Friday, December 13, 2013

2012 Election Model: House Races

In the last post I modeled the change in turn out from 2008 to 2012 (at the county level) to see if there was any statistical significance with electorate demographics and economic factors for the presidential race. In this post, I performed the same regression analysis, but instead on the House races. House races, like the Presidency, are on the ballot for every U.S. citizens. On the other hand, governor and Senate races are harder to evaluate for trends because not every seat is up for election during presidential election cycles. Of course, all house seats were up for election during 2010, but this analysis will only look at the voter difference between 2012 and 2008 House races because the turnout is more comparable and much higher than mid-term elections. In fact, the turn-out between 2008 and 2012, though smaller, was very similar demographically – The ideological breakdown favored Democrats in 2008 by +7 and in 2012 by +6; Minorities made up 26% of electorate in 2008 and 28% of the electorate in 2012; and women made up 53% of the electorate in 2008 and 2012. In both cases the economy was also in bad shape. Here is the breakdown:

Age – Just as in the Presidential race, there was plenty of statistical significance, but the results were inconclusive. For males the Democrats had strong statistical significance in 5 age segments, but weak significance in 8 whereas the Republicans has strong significance in 6 age segments and weak significance in 5. On the female side the Democrats were strong in 6 and weak in 5 and the Republicans were strong in 4 and weak in 4 others. Overall the trend was a bit more favorable to Republicans as one would suspect since they won a majority of the vote.

Race – The results were surprising here. Democrats showed not only weak significance among Whites, but with African Americans! Not surprisingly, Democrats were strong with Hispanics. Republicans, on the other hand, had strong significance with Whites and weak significance among Asians and Hispanics.

Income and Employment – Republicans had strong statistical significance among the wealthy and the Democrats among the poor, but there was no correlation along employment status for either group. In other words, the economy had no impact on voters’ decisions.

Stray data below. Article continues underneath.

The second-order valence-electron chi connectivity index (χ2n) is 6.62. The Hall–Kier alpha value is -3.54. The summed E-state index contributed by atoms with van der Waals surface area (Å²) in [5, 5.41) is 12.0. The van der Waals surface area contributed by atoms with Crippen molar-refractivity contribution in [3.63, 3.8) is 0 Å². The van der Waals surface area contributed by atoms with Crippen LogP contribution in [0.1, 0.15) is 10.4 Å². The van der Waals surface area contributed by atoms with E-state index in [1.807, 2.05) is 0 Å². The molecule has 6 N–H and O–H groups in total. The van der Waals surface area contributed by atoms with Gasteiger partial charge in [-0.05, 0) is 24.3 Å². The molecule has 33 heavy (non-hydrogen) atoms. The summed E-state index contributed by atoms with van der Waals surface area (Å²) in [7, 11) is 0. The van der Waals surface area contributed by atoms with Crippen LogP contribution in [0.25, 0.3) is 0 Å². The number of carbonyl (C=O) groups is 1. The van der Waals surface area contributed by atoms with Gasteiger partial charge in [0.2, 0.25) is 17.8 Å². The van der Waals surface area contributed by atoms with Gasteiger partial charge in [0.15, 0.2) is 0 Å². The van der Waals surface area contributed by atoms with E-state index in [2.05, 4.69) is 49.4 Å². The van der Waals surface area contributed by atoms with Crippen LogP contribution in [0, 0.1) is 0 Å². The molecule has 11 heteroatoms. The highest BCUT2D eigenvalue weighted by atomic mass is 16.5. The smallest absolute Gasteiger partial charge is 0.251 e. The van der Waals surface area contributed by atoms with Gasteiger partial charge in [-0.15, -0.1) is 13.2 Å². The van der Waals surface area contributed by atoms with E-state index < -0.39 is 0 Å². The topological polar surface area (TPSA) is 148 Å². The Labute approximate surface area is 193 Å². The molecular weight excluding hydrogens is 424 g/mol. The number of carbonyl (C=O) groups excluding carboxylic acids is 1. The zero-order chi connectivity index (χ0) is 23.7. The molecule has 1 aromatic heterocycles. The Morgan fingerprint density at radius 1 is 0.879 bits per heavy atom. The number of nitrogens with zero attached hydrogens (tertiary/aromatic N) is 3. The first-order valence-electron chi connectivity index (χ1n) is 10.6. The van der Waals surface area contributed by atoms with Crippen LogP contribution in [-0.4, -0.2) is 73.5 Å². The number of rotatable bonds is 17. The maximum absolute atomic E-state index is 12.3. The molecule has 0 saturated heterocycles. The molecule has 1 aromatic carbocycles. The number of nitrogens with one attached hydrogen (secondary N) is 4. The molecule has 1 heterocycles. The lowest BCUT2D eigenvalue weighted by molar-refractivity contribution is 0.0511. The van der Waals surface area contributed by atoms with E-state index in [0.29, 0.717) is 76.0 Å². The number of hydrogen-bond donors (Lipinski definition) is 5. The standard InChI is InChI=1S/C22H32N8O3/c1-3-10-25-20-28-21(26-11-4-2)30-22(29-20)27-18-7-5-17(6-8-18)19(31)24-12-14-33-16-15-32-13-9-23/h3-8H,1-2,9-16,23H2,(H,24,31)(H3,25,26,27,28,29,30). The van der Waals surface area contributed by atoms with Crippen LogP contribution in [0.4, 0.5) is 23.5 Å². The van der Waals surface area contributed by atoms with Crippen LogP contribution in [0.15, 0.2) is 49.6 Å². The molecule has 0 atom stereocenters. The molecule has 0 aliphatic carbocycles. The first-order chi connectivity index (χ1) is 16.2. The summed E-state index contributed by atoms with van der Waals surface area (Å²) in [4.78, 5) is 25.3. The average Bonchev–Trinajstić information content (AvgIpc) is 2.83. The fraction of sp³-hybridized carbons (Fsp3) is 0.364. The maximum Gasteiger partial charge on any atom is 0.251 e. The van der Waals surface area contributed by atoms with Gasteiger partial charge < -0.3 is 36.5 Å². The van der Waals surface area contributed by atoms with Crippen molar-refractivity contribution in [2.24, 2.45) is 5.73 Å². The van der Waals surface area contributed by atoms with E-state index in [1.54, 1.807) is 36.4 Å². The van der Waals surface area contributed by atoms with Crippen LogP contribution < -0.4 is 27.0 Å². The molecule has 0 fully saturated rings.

Gender – Surprising, there was no gender gap that is evident in the Presidential race. There is absolutely no evidence that women overwhelmingly support Democrats and men overwhelmingly support Republicans.

Education – Republicans had strong significance with all demographic groups with at least a high school diploma. Republicans had weak significance with those who did not have a high school diploma. However, surprisingly, the Democrats had significance with any groups.

Food Stamps – People who did not collect food stamps overwhelmingly voted against Democrats, but other than that there was no other statistical significance.

Marriage – No surprise here, married folks broke heavily for Republicans, but single family household showed no statistical significance towards Democrats or Republicans.

So how did Republicans hold the House and win a majority of the vote while Obama defeated Romney by 3.5 points? There are several key differences in voting trends for the Presidency and the House. First, African-Americans may be more likely to abstain from voting in House races. Secondly, women are more likely to vote for a Republican. Thirdly, people on food stamps are also more likely to abstain from voting in House elections.


  1. There's a lot of important information in this analysis, Patrick. Good job!

  2. Thanks CW. Probably the most surprising finding is there was no gender gap for House races.

  3. Hmmmm... why do you think that is?

    1. Not too sure. My gut tells me that there would be a gender gap in most Senate and Governor races. I think House races do not get the same amount of money and media attention and therefore candidates are not portrayed as "hating" women. It is an interesting result.